14. ABC News • 1-person correspondent in overseas stations • Digital reporter • Establish digital platforms to increase revenue

  15. Fox News • Use a lot of graphics • Presenters talk to (not down to) audience, not relying on celebrity anchors

  16. Free Newspaper: AM New York • Strategy: care about the neighborhood events • “Connect to people in gut-level”

  17. American Press Institute (API) • Specialized in training print journalists • “Newspaper Next 2.0” program to help newspapers survive • Expand from print, include other formats

  18. American Press Institute (API) • Mobile Journalist: “Mojo” • Journalists are not elites, but have to “breath with the audience” • News and information: must be useful and relevant to readers

  19. Philip Merrill College of Journalism, U of Maryland • Journalism isno longer “one size fits all” • Rise of citizen journalism (cf. traditional journalists)

  20. Philip Merrill College of Journalism, U of Maryland • Impact of new technologies: • Online journalism (Journalism 2.0) • Breakdown of boundaries • Multimedia operations • Multimedia transmission • “Mojo” courses (different ways to express oneself)

  21. Philip Merrill College of Journalism, U of Maryland • What is “good journalism”? • Let users’ customize news products • Let users participate in the process • Use of multimedia • Information has width and depth • With brand name effect • Guaranteed source of income

  22. Philip Merrill College of Journalism, U of Maryland • News media must: • Become “part of the mix” • Has credibility • Has creativity (multiple perspectives and interactive) • Print media: explain • Multimedia: show • Interactive media: demonstrate, link • Link up with readers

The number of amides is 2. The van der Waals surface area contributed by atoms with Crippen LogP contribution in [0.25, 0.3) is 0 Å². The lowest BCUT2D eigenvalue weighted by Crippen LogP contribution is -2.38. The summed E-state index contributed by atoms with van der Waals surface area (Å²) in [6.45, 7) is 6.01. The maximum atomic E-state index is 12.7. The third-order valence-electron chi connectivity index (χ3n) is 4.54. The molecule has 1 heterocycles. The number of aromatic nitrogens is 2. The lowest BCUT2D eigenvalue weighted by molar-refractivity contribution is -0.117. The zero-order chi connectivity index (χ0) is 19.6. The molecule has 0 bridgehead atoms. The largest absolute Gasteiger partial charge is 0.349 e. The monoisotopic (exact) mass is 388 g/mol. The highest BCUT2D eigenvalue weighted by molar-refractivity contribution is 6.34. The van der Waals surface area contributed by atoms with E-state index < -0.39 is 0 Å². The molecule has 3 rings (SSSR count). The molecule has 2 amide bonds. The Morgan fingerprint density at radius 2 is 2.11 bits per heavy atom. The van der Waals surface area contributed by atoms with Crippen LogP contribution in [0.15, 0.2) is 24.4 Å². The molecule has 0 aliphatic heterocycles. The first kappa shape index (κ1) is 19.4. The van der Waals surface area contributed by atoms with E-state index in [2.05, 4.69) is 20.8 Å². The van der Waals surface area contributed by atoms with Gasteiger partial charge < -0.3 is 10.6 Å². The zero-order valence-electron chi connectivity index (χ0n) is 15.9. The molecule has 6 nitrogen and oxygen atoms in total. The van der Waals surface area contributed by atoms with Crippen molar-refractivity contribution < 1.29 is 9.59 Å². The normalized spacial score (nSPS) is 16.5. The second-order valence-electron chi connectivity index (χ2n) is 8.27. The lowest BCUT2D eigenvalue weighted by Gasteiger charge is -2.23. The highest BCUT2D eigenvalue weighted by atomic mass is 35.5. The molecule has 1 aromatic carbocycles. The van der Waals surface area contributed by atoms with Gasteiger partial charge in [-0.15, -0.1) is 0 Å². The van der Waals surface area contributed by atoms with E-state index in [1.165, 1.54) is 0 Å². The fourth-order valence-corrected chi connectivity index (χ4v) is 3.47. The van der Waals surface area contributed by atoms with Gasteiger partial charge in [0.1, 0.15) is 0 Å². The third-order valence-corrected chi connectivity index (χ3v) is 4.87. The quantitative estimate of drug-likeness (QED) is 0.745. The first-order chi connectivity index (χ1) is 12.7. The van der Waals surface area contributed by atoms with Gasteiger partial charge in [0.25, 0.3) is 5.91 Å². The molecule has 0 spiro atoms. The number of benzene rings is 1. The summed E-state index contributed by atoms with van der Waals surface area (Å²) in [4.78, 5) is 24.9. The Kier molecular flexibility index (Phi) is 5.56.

23. Philip Merrill College of Journalism, U of Maryland • Content: • Web 2.0 • New reporting methods • How to blog • How to report news for the Web • Digital audio and podcasting

  24. Philip Merrill College of Journalism, U of Maryland • Content: • Shooting and managing digital photos • Shooting video for news & features stories • Basic video editing • Writing scripts, doing voice-overs • Putting it all together

  25. The State of the News Media • Started from 2004, yearly report, available on the Web • Published by Project for Excellence in Journalism • Methods: • Content analysis (70,737 news items) • Journalist survey (N = 585)

  26. Findings: General • American news industry was worse and more complicated • Major problems: • Separation of advertising and news • News on the Web cannot find advertisers

  27. Findings: Newspapers • Lose advertising (7% drop per year) and readers (2.5% drop per year) • Cut back on work force, outsourcing • “I’m past bleeding, we’re into amputation now”

  28. Findings:News Websites • Have more viewers • Good use of technologies • But does not have good business /revenue model • Major strategies: assimilation, acquisition, partnership